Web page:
The Turncoat Chronicles is interesting, entertaining, and well-written. The narrative lends itself well to e-book format, with instant links to prove a point or add something to the topic. The author even includes a recipe for paella and ends with a “how-to guide” on becoming an ex-pat. And the whole thing makes for thoroughly enjoyable reading. I was following four stories as I scrolled along. Each one is very entertaining, and capable of standing alone.
First, there are the travels of a small-town American boy who embarks on a journey of discovery. Along the way he observes and learns, and tells us about it. He ends up in Andalucía where he makes a living through his entrepreneurial skills to support a family, apparently having disproved Thoreau’s claim that “most men lead lives of quiet desperation”.
Second, there is the Spanish version of “A Year in Provence”. I found the day-to-day life fascinating as the author lived through Spain’s “modernization”. Spain must have seemed primitive when he first arrived in the Sixties, trying to make a household with an instant family and no running water.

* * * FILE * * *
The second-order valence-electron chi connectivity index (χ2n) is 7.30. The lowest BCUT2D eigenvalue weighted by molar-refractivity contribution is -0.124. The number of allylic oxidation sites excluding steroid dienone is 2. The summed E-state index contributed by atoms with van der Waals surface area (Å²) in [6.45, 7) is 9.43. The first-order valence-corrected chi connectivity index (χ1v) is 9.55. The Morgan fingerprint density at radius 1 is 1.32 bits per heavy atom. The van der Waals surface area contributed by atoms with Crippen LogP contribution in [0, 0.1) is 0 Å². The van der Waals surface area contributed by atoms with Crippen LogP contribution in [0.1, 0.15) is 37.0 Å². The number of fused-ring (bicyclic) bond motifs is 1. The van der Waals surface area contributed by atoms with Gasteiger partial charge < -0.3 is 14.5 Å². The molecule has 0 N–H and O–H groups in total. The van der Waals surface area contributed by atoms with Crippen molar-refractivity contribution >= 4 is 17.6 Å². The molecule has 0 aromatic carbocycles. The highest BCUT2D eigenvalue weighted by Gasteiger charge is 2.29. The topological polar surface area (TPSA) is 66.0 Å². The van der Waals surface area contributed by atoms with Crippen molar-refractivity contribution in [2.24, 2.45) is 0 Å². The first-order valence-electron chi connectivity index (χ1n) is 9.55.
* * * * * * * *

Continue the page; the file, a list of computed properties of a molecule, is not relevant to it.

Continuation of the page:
Third, the author’s skills at description create a third book in the form of a travelogue of Spain. I was particularly interested in the changes that have occurred in the author’s neighborhood. I assume this represents what has happened all over Spain.
And finally, there are the political “tirades” (the author’s own word), which show the evolution of his decision to become a Spanish citizen. He sees the United States “from a distance”, and describes, warts and all, what only an ex-pat can see in American culture.
I read The Turncoat Chronicles as an autobiographical picaresque novel. The author leaves his Midwestern small town and sets out on a journey. He goes to college, is drafted into the Army, sees the American west, goes to Europe, ends up in Spain, meets a married English woman, falls in love, adds a son to their blended family, and decides he is no longer American. He is a Midwestern Candide who finally discovers “the best of all possible worlds” in Grenada.
My only other comment is that I don’t recall in the paella recipe if he included the chicken claw that I recall appearing from the bed of yellow rice as you pick your way through seafood and chicken. Other than that, The Turncoat Chronicles is a thoroughly enjoyable journey.
(In full disclosure… I went to high school with Mike Booth, and his book answered my question: What have you been doing the last 50 years?)
(reviewed 23 days after purchase)